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More MS news articles for December 2002

Experimental Autoimmune Encephalomyelitis: CC Chemokine Receptor Expression by Trafficking Cells

http://www.ncbi.nlm.nih.gov/entrez/query.fcgi?cmd=Retrieve&db=PubMed&list_uids=12473238&dopt=Abstract

J Autoimmun 2002 Dec;19(4):175-81
Glabinski AR, Bielecki B, O'Bryant S, Selmaj K, Ransohoff RM.
Department of Neurology, Medical University of Lodz, ul. Kopcinskiego 22, 90-153, Lz.shtsls;odz, Poland

Chemokines are chemotactic cytokines, which stimulate migration of inflammatory cells towards tissue sites of inflammation.

The largest chemokine group, termed CC chemokines (CCLs), act primarily on T cells and monocytes, through CC chemokine receptors (CCRs) belonging to the superfamily of G-protein coupled seven transmembrane domain receptors.

CCR expression is a critical determinant of cellular responses to CCLs.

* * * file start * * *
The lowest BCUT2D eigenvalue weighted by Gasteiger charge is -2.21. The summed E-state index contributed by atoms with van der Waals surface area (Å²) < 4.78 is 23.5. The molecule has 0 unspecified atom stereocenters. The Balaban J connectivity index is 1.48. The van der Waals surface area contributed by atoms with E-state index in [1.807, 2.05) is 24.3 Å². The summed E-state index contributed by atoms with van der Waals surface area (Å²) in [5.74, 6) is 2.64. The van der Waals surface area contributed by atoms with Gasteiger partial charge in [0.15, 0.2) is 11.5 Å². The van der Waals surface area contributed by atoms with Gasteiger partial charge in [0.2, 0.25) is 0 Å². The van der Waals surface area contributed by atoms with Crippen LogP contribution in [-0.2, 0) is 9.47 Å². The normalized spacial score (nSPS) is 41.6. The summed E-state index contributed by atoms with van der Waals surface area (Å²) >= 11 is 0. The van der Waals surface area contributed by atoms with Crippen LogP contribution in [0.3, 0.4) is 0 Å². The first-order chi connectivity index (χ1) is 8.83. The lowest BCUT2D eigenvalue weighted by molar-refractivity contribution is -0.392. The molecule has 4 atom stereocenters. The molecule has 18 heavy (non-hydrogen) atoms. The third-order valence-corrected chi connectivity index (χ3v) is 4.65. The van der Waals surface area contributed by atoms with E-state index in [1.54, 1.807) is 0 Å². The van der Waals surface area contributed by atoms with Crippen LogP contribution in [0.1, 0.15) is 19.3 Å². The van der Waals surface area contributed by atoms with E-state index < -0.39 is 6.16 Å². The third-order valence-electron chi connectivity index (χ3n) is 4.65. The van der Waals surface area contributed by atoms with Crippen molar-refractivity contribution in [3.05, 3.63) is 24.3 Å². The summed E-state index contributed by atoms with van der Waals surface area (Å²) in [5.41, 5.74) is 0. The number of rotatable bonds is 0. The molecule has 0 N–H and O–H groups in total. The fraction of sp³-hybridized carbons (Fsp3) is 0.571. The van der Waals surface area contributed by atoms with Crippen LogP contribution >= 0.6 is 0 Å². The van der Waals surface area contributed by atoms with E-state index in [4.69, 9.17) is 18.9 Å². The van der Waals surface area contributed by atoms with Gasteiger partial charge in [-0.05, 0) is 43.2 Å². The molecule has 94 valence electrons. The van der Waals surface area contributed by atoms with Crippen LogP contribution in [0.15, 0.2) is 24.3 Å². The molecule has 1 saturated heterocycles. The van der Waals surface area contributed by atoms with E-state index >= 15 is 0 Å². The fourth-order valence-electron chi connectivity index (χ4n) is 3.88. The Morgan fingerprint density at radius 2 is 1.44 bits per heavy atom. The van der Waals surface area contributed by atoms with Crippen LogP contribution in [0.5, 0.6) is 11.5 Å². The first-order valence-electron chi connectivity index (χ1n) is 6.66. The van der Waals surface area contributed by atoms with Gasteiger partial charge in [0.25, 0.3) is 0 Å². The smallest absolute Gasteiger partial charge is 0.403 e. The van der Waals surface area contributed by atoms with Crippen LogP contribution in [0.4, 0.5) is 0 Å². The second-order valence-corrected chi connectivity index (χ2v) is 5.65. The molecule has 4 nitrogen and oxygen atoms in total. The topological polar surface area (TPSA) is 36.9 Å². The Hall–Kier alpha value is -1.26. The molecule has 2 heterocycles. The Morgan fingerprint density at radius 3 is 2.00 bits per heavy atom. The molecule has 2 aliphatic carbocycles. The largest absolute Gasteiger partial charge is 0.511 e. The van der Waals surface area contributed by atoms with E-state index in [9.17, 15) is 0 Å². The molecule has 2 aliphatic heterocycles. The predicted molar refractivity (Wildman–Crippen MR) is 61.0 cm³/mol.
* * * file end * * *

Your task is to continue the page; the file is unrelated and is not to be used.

In this report, we describe the expression pattern of mRNA encoding selected CCRs in the spinal cord and spleen of perfused and non-perfused mice at different stages of chronic-relapsing EAE (ChREAE).

We detected increased expression of receptors (CCR1, CCR5) associated with T helper-1 (Th1) but not those (CCR3, CCR4) associated with Th2 T cells in spinal cord during initial attack and relapse of ChREAE.

Expression of these CCRs correlated temporally and spatially with reported previously expression of corresponding CCLs.

The principal cells expressing CCR5 were inflammatory cells invading the spinal cord.

Our results supported the implication of Th1-associated CCRs in the CNS-specific inflammatory reaction of ChREAE.